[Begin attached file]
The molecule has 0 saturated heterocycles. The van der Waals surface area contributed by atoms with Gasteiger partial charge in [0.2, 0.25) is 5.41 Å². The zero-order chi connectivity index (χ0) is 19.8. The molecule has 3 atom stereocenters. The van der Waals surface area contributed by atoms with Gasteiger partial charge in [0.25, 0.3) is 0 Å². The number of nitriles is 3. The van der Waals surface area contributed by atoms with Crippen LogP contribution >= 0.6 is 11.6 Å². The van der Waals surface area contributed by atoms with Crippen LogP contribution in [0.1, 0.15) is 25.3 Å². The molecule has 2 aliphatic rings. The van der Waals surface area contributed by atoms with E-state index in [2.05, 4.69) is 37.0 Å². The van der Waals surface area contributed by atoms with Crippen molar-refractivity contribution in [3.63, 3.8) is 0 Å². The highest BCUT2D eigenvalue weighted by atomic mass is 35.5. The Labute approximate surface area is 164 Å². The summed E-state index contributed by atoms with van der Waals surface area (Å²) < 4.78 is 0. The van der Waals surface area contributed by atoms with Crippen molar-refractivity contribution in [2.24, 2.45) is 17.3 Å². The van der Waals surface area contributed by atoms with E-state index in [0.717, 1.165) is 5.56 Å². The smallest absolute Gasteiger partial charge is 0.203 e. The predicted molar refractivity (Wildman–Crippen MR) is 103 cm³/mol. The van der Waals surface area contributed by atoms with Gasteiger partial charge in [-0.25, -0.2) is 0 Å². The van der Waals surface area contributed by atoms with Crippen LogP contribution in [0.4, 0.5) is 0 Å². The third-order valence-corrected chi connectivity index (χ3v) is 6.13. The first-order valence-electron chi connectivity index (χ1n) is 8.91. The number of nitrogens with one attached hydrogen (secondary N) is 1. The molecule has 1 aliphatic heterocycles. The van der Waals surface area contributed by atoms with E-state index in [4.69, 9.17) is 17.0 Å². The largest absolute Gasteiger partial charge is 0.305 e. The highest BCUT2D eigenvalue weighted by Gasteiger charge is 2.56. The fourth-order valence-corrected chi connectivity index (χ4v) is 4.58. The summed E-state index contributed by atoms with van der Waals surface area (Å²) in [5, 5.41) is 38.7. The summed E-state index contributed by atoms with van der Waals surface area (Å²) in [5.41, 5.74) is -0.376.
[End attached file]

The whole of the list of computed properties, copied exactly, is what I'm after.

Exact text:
The molecule has 0 saturated heterocycles. The van der Waals surface area contributed by atoms with Gasteiger partial charge in [0.2, 0.25) is 5.41 Å². The zero-order chi connectivity index (χ0) is 19.8. The molecule has 3 atom stereocenters. The van der Waals surface area contributed by atoms with Gasteiger partial charge in [0.25, 0.3) is 0 Å². The number of nitriles is 3. The van der Waals surface area contributed by atoms with Crippen LogP contribution >= 0.6 is 11.6 Å². The van der Waals surface area contributed by atoms with Crippen LogP contribution in [0.1, 0.15) is 25.3 Å². The molecule has 2 aliphatic rings. The van der Waals surface area contributed by atoms with E-state index in [2.05, 4.69) is 37.0 Å². The van der Waals surface area contributed by atoms with Crippen molar-refractivity contribution in [3.63, 3.8) is 0 Å². The highest BCUT2D eigenvalue weighted by atomic mass is 35.5. The Labute approximate surface area is 164 Å². The summed E-state index contributed by atoms with van der Waals surface area (Å²) < 4.78 is 0. The van der Waals surface area contributed by atoms with Crippen molar-refractivity contribution in [2.24, 2.45) is 17.3 Å². The van der Waals surface area contributed by atoms with E-state index in [0.717, 1.165) is 5.56 Å². The smallest absolute Gasteiger partial charge is 0.203 e. The predicted molar refractivity (Wildman–Crippen MR) is 103 cm³/mol. The van der Waals surface area contributed by atoms with Gasteiger partial charge in [-0.25, -0.2) is 0 Å². The van der Waals surface area contributed by atoms with Crippen LogP contribution in [0.4, 0.5) is 0 Å². The third-order valence-corrected chi connectivity index (χ3v) is 6.13. The first-order valence-electron chi connectivity index (χ1n) is 8.91. The number of nitrogens with one attached hydrogen (secondary N) is 1. The molecule has 1 aliphatic heterocycles. The van der Waals surface area contributed by atoms with E-state index in [4.69, 9.17) is 17.0 Å². The largest absolute Gasteiger partial charge is 0.305 e. The highest BCUT2D eigenvalue weighted by Gasteiger charge is 2.56. The fourth-order valence-corrected chi connectivity index (χ4v) is 4.58. The summed E-state index contributed by atoms with van der Waals surface area (Å²) in [5, 5.41) is 38.7. The summed E-state index contributed by atoms with van der Waals surface area (Å²) in [5.41, 5.74) is -0.376.